I just finished Bad Blood: Secrets and Lies in a Silicon Valley Startup, by John Carreyrou. It’s a wild story that slipped under my radar at the time it happened.
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Elizabeth Holmes, founder and CEO of Theranos, was exactly the sort of entrepreneur that Silicon Valley loves: a 19-year-old Stanford dropout with a dream. She was going to create a new machine that could perform multiple diagnostic tests on just a few drops of blood — maybe even a single drop. She got wealthy investors including Betsy DeVos, Rupert Murdoch and George Schultz, and partnered with Safeway and Walgreens to put mini-clinics in their stores. By 2014, Holmes (now age 30) was on the cover of Forbes, with an estimated net worth of $4.5 billion. There was just one little problem.
The machines didn’t work.
Holmes and her second-in-command (and boyfriend), Ramesh “Sunny” Balwani, managed to bluff their way along for years. At first, all they needed was an appealing sales pitch, and Holmes excelled at that. But eventually they had to come up with a product, and by 2011 they had the “minilab.” (See the defunct Theranos website for cool picture.) It did not, as promised, perform a hundred-plus different blood tests from a few drops of blood. It did a few tests, not very accurately.
So Theranos faked demos, misled FDA inspectors, and had staff sign non-disclosure agreements. Customers at their Walgreens clinics went in expecting instant results from a tiny finger prick. Instead, blood was taken from the arm with a conventional needle (which Holmes had derisively compared to a “medieval torture device”), then couriered to the Theranos lab, where most of the tests were done on other companies’ equipment. The ones done with Theranos devices raised alarms with a number of doctors, with results that ranged from wrong to “How is the person alive?”
In 2015, it all came crashing down. The Journal of the American Medical Association noted that no peer-reviewed research had substantiated any of Theranos’s claimed achievements. A professor at the University of Toronto analyzed their technology and found it lacking. And the Wall Street Journal’s John Carreyrou got a tip that snowballed into an investigation that exposed Theranos as all smoke and mirrors. Civil suits and criminal investigations followed.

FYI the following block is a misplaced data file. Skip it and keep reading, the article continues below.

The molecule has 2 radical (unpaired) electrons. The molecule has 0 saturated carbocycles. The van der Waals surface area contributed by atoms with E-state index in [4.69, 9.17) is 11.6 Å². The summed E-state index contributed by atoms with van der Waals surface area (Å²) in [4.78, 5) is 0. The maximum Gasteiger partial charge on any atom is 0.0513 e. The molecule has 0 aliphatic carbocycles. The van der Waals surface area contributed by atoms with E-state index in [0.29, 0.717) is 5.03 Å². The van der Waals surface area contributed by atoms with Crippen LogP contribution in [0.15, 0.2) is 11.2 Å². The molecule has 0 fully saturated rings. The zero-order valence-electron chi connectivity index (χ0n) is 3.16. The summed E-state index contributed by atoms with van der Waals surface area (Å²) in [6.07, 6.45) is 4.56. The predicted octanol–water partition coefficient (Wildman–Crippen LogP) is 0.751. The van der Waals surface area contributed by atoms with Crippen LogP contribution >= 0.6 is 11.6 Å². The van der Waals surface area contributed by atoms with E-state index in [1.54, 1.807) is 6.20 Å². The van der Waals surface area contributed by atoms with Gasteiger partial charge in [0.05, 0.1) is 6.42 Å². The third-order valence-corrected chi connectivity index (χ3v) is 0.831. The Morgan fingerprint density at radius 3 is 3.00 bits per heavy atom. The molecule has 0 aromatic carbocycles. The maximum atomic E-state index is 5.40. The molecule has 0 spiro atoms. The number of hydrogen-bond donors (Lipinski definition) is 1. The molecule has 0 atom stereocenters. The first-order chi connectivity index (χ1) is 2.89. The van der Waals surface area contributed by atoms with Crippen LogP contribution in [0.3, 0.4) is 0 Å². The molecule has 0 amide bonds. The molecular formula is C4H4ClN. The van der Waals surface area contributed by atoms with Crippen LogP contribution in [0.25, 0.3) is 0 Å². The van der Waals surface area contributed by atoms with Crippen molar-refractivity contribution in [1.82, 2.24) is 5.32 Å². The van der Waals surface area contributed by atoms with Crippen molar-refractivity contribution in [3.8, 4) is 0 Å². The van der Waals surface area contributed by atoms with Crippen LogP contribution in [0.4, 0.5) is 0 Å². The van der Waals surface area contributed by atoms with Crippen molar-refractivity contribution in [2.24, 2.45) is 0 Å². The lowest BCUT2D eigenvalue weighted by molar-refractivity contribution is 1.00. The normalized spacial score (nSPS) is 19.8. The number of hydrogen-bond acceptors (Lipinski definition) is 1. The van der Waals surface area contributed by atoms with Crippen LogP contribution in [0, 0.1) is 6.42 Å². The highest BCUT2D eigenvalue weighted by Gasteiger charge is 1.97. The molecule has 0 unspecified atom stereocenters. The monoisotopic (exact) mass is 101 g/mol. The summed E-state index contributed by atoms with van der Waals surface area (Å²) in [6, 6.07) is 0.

In 2018, after multiple legal struggles, lawsuits, and undisclosed settlements, Theranos shut down for good. Holmes and Balwadi were criminally charged with wire fraud and conspiracy, and are currently awaiting trial.
I suspect that Holmes started out intending to deliver on her promises, believing that enough inspirational talk and long hours could accomplish anything. “Fake it till you make it” is normalized in the tech industry — but this wasn’t music streaming or video games, it was medical care. They put patients’ safety at risk. And when investigators got too close to the truth, Holmes and Balwadi threatened lawsuits and tried to intimidate witnesses.
Theranos turned out to be vaporware: lofty promises with nothing inside. Elizabeth Holmes’s story was similarly empty. Silicon Valley loves the narrative of the young genius whose success is proof of meritocracy. In reality, Holmes became a 19-year-old CEO because her wealthy family set her up with a company, and their connections found her rich investors. Her main talent was being a bullshit artist.
And somewhere out there, the next Elizabeth Holmes is probably taking notes.
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Frank Pedraza had a good one in SemDem’s diary Why do you do this to yourself, Doocy?
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